However, most interpolations result from the errors and inaccuracies which tend to arise during hand-copying, especially over long periods of time. For example, if a scribe made an error when copying a text and omitted some lines, he would have tended to include the omitted material in the margin. However, margin notes made by readers are present in almost all manuscripts. Therefore, a different scribe seeking to produce a copy of the manuscript perhaps many years later could find it very difficult to determine whether a margin note was an omission made by the previous scribe (which should be included in the text) or simply a note made by a reader (which should be ignored or kept in the margin).

Scribe person who writes books or documents by hand as a profession

A scribe is a person who serves as a professional copyist, especially one who made copies of manuscripts before the invention of automatic printing.

Conscientious scribes tended to copy everything which appeared in a manuscript, but in all cases scribes needed to exercise personal judgement. Explanatory notes would tend to find their way into the body of a text as a natural result of this subjective process.

Modern scholars have developed techniques[ which? ] for recognizing interpolation, which are often apparent to modern observers, but would have been less so for medieval copyists.

The Comma Johanneum, for example, is commonly regarded as interpolation. The specific problem of Christian transmission of Jewish texts outside the Jewish and Christian canons is often described as Christian interpolation.

Christian interpolation is a subsidiary category of scribal interpolation in manuscript transmission. In textual criticism the term generally refers to the specific phenomena of textual insertion and textual damage to Jewish sources text during Christian scribal transmission, but may also refer to possible interpolation in secular Roman texts, such as the case of Tacitus on Christ.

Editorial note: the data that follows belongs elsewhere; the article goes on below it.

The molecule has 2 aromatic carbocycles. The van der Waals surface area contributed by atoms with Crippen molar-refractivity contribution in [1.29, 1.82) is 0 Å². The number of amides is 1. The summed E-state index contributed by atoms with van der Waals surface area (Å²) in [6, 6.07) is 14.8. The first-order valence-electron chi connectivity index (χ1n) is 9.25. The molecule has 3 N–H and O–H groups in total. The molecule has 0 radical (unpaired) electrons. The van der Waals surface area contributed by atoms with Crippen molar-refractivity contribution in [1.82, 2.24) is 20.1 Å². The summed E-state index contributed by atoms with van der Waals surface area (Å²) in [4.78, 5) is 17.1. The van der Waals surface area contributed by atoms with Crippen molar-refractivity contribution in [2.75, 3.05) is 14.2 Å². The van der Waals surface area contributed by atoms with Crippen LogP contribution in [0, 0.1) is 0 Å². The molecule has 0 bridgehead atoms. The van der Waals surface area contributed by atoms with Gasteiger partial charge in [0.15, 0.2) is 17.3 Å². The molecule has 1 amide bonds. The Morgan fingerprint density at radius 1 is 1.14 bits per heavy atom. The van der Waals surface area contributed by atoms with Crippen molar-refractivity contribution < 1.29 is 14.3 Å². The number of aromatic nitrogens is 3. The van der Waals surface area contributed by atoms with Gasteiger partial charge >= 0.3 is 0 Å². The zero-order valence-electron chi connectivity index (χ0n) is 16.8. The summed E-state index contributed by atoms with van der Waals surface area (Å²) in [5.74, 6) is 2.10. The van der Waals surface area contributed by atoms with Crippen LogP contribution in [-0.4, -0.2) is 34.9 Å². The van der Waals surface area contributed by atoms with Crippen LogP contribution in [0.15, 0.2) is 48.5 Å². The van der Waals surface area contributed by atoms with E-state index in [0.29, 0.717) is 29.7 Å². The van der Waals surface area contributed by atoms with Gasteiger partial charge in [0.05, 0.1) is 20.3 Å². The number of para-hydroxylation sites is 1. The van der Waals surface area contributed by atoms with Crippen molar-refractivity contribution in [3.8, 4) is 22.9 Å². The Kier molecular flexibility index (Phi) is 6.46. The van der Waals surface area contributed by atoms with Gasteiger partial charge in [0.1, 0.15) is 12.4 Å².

See also

Western non-interpolations is the term named by F. J. A. Hort of the shortest texts of all the New Testament text types. The Alexandrian text is generally terse or concise; the Western text is larger and paraphrased at places; the Byzantine text is a combination of those two. Nevertheless, the Western text is in certain places shorter than the Alexandrian text. All these shorter readings Hort named western non-interpolations. Since the 19th century, scholars have preferred the shorter reading. It was the authentic text according to B. F. Westcott and F. J. A. Hort. When they printed The New Testament in the Original Greek (1882), in almost all cases, it followed the Alexandrian text with the few exceptions that use the Western non-interpolations instead. According to Westcott and Hort, on some rare occasions Western textual witnesses have preserved the original text, against all other witnesses.

Archive institution responsible for storing, preserving, describing, and providing access to historical records

An archive is an accumulation of historical records or the physical place they are located. Archives contain primary source documents that have accumulated over the course of an individual or organization's lifetime, and are kept to show the function of that person or organization. Professional archivists and historians generally understand archives to be records that have been naturally and necessarily generated as a product of regular legal, commercial, administrative, or social activities. They have been metaphorically defined as "the secretions of an organism", and are distinguished from documents that have been consciously written or created to communicate a particular message to posterity.

Preservation of documents, pictures, recordings, digital content, etc., is a major aspect of archival science. It is also an important consideration for people who are creating time capsules, family history, historical documents, scrapbooks and family trees. Common storage media are not permanent, and there are few reliable methods of preserving documents and pictures for the future.

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  1. On the Medieval technique of manuscript interpolation and the Prose Tristan, see Emmanuèle Baumgartner, "La préparation à la Queste del Saint Graal dans le Tristan en prose" in Norris Lacy, ed. Conjunctures (Amsterdam: Rodopi, 1994), pp. 1-14, Fanni Bogdanow, "L'Invention du texte, intertextualité et le problème de la transmission et de la classification de manuscrits" Romania 111 (190): 121-40 and Janina P. Traxler, "The Use and Abuse of the Grail Quest" Tristania 15 (1994): 23-31. Gaston Paris, in 1897, also noted the interpolation of a verse romance on Brunor in Prose Tristan.